Does anyone know if Mike Bowers is out of jail yet?
You remember Mike. He was Georgia's attorney general from 1981 to 1997. He's the high-minded moralist who prosecuted Michael Hardwick for having gay sex in his own home. In 1986, the case went to the U.S. Supreme Court, which upheld Hardwick's conviction and effectively upheld the nation's sodomy laws until 2003, when the court reversed itself in a case out of Texas.
In 1991, Bowers further distinguished himself by withdrawing an offer to hire a woman because he learned she was a lesbian. To hire her, he said, would be to condone her illegal activity – namely, the way she expressed love.
His résumé brimming with such family-values triumphs, Bowers resigned his position as attorney general in 1997 to run as a candidate for the Republican gubernatorial nomination. But his political career came to a screeching halt when it was revealed that the married Protector of Our Genitals had conducted a 10-year affair with his secretary, a former Playboy Club waitress.
At that time, adultery, like gay sex, was illegal. So, of course, Bowers was arrested and thrown into jail for 10 years.
Oh, wait. He wasn't arrested. Nobody chose to enforce the wacky law on the books the way he did the sodomy law. Or the way prosecutors have in the case of young Genarlow Wilson, who is serving a 10-year prison sentence for receiving a consensual blowjob from a technically underage 15-year-old girl. He was 17 at the time, old enough under the law to be regarded as an adult predator.
Wilson, now 20, was imprisoned without parole two years ago. His case has received a lot of publicity lately because of a Georgia Senate bill (SB 37) that would allow a judge to alter his sentence, along with that of a thousand others harshly sentenced under the same law.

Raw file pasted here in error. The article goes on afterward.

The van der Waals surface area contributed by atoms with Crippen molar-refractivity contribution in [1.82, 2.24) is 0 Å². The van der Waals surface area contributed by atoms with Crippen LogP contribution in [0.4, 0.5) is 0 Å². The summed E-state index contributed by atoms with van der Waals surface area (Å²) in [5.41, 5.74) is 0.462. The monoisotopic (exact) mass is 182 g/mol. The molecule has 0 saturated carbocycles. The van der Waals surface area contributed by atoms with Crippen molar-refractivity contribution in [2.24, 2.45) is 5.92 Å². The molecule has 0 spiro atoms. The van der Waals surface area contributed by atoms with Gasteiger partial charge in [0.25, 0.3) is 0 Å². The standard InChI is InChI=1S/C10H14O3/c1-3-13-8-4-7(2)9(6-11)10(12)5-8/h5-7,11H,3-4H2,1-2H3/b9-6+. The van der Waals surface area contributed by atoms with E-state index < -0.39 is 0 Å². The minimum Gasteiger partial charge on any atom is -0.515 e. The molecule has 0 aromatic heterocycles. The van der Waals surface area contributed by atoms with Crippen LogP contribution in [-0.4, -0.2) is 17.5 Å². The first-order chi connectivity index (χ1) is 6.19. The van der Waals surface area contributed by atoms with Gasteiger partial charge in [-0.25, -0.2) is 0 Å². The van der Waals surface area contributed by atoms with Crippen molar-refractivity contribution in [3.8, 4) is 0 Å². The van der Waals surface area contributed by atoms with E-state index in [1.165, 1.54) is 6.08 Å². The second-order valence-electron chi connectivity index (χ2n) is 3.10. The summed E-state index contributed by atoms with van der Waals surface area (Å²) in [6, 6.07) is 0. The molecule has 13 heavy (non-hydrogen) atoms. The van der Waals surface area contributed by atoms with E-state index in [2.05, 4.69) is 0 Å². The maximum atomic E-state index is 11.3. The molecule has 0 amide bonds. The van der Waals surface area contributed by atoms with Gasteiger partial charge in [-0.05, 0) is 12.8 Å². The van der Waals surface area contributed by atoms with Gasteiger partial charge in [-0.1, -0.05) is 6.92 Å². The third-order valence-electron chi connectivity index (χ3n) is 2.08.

This seems eminently fair because the law was changed last year to relax the penalties for sex between consenting teenagers. Under the changed law, Wilson would be charged only with a misdemeanor.
To make things even more surreal, be aware that it was the nature of the sex – fellatio – that earned Wilson such a, um, stiff sentence in the first place. Our holier-than-thou legislators just can't seem to stomach the idea of oral sex. Had Wilson inserted his penis into the girl's vagina rather than her mouth, he would have committed a misdemeanor instead of a felony under the original law.
At this writing, the bill that might liberate Wilson had not made it to the floor for a vote. There's an obvious effort to block it. Among those opposing it is Senate President pro tempore Eric Johnson, R-Savannah, who has pontificated at length about the sleazy circumstances of Wilson's arrest, a sex party.
Johnson and other opponents of the bill echo David McDade, the Douglas County district attorney who prosecuted the case. He claims he had no choice but to charge Wilson with child molestation under the former law. That, of course, is patently ridiculous. Just as nobody took Bowers to court for committing adultery 10 years ago, authorities were in freedom not to prosecute Wilson for violation of a law so obviously flawed that it was changed a year after its adoption.
Opponents of the bill also sanctimoniously argue that Wilson refused a plea bargain that would have reduced his prison term to five years, followed by 10 years of probation. They're angry the young man chose to fight lifelong labeling as a pedophile, even though the Legislature itself changed the law. Indeed, even the jurors who convicted him regret their decision.
It's difficult to resist the observation that Wilson is black and very likely has encountered racism. Even if you put that aside, you're left with the weird bias against oral sex. What exactly is it that makes oral sex so offensive to members of the General Assembly?
I assume it's a pure moral objection to what used to be called "unnatural sex," which is just about any sex that occurs outside the marriage bed for pure pleasure. Wilson compounded the impression of evil recreational sex by unabashedly videotaping himself. (His buddies at the sex party all copped plea bargains, thus preserving the authorities' moral objection without suffering the consequences that befell the unrepentant Wilson.)
The stubborn, willful stupidity and cruelty of people such as Johnson and McDade is almost always aimed at minorities. While Wilson languishes in jail and faces lifelong consequences, the adulterer Mike Bowers enjoys a lucrative law practice. Some justice.
Cliff Bostock holds a Ph.D. in depth psychology. For information on his private practice, go to www.cliffbostock.com.
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